Cycling can disrupt, alter, and maybe change habits that lead to poor fitness and bad health. It can also help to regain focus and cut through corporate advertising that seeks to feed us processed foods that are not good for our health and passive entertainment that leads to inactivity.

Many Americans have a love affair with overeating, bad food, and inactivity. A lot of this is driven by corporate advertising. It seems pretty clear that the goal of the food industry is to pack processed “foods” with fat, sugar, and salt in order to get people addicted to their products: potato chips, fast food and the like. The entertainment industry promotes mostly passive consumption of performances where people pay to sit and watch/listen to other people do things. Both industries are rackets aimed at generating profits with little regard for the merits of the goods and services provided. It is a system that grew organically out of industrial capitalism. It is so pervasive that it seems almost natural and beyond questioning.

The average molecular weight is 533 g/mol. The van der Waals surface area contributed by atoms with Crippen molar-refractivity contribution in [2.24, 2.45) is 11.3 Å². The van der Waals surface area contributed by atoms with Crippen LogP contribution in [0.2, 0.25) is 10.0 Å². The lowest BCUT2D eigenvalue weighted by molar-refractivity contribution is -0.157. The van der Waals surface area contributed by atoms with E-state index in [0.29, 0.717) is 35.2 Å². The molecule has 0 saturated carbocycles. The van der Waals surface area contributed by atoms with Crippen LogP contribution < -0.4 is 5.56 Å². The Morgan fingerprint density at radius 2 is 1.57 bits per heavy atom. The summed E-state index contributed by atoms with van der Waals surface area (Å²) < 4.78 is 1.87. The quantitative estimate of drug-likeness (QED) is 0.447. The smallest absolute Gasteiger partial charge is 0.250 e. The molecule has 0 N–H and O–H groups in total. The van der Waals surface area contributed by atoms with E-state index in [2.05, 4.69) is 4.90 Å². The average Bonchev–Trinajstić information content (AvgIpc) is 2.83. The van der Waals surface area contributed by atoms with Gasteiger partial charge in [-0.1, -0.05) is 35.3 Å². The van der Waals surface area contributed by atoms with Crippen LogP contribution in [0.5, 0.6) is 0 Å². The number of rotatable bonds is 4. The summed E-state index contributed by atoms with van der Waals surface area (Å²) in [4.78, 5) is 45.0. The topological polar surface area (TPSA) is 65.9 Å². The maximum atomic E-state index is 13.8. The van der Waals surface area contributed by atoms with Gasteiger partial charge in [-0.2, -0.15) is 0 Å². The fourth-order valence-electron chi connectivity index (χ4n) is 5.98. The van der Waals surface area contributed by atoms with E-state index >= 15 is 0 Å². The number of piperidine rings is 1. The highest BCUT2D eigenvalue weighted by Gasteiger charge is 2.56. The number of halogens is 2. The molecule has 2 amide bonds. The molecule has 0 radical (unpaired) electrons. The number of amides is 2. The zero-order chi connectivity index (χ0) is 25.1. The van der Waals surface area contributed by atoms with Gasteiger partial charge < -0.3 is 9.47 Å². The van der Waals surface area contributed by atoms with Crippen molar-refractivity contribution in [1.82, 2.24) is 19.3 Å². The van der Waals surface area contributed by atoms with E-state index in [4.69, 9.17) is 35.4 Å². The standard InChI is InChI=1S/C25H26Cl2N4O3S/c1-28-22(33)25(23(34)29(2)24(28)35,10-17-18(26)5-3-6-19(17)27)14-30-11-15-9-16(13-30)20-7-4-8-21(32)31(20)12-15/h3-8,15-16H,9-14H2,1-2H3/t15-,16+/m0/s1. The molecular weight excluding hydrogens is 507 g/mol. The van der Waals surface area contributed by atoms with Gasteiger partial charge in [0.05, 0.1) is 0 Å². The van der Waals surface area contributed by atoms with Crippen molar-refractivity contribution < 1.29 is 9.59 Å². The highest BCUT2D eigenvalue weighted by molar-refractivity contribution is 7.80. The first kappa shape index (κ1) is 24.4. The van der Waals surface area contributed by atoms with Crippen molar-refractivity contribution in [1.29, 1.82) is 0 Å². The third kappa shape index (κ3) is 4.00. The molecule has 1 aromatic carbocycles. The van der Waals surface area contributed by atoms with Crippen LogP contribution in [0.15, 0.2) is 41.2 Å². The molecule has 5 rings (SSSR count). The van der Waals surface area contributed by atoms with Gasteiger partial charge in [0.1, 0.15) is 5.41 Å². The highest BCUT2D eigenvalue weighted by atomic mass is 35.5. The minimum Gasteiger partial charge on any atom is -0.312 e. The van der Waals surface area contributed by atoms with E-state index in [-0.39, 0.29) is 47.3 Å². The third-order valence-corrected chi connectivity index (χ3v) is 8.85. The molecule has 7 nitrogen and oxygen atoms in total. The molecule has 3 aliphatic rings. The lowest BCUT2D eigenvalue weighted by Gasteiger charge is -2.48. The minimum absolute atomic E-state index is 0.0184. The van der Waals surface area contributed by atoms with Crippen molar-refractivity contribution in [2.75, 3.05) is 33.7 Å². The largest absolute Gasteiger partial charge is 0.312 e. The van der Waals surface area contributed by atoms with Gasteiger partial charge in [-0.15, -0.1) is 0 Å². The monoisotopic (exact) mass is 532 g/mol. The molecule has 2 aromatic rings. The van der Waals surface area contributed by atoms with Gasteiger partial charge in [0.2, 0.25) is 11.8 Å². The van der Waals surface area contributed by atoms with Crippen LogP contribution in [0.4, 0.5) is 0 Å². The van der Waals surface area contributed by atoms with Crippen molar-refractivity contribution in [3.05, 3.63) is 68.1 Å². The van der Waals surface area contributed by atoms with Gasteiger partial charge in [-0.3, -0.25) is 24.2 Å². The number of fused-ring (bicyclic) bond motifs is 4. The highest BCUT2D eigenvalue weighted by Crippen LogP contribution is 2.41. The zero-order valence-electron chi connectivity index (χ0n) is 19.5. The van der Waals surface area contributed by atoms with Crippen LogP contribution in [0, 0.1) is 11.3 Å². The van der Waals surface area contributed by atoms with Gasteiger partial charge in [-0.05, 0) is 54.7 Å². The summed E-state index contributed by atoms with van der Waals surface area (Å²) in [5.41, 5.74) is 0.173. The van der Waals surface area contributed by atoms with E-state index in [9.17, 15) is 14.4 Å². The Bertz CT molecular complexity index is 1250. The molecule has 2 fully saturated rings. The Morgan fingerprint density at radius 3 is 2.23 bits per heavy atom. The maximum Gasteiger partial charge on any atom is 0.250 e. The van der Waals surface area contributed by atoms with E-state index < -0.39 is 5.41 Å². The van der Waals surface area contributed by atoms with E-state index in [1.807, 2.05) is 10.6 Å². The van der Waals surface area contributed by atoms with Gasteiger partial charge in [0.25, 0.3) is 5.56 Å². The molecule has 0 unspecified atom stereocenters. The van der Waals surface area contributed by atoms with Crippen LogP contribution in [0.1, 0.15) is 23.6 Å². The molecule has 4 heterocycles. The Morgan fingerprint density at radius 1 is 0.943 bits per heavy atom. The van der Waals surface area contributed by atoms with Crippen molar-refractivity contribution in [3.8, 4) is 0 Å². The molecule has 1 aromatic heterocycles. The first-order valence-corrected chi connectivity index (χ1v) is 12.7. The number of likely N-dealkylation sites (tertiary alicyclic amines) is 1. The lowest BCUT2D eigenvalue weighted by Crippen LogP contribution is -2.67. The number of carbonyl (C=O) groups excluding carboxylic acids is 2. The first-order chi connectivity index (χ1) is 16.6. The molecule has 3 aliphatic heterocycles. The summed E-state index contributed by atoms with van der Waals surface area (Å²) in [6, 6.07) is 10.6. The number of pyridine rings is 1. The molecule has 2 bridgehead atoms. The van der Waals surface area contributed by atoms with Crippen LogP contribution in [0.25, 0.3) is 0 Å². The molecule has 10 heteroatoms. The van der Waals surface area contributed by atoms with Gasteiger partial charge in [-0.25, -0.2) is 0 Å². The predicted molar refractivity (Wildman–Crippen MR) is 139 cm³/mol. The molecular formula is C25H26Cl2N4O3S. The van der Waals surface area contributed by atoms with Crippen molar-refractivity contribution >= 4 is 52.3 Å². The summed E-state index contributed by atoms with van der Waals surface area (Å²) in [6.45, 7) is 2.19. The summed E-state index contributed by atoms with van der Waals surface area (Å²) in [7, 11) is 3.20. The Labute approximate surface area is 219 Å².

But, it is not beyond question.

Just for the record: I am not super-fit. I just have an interest in fitness and have followed a plant-based (vegan) lifestyle for most of the last two decades – with some relapses (along with too much beer). And I have personally experienced the positive effects of cycling. I’d like you to think of me as a self-righteous hypocrite who makes a few good points. That’s all.

By integrating cycling into our lives, we increase our fitness, raise our awareness about our bodies, and open up a space to question the prevailing social and economic ideas regarding food and how we spend our time. To do so is a political act that challenges a social, political, and economic system that places profit over human health and well-being. It is my view that serious questioning is the first step toward some type of liberation – a certain amount of freedom to choose how much we engage with this culture of disease and accelerated physiological entropy.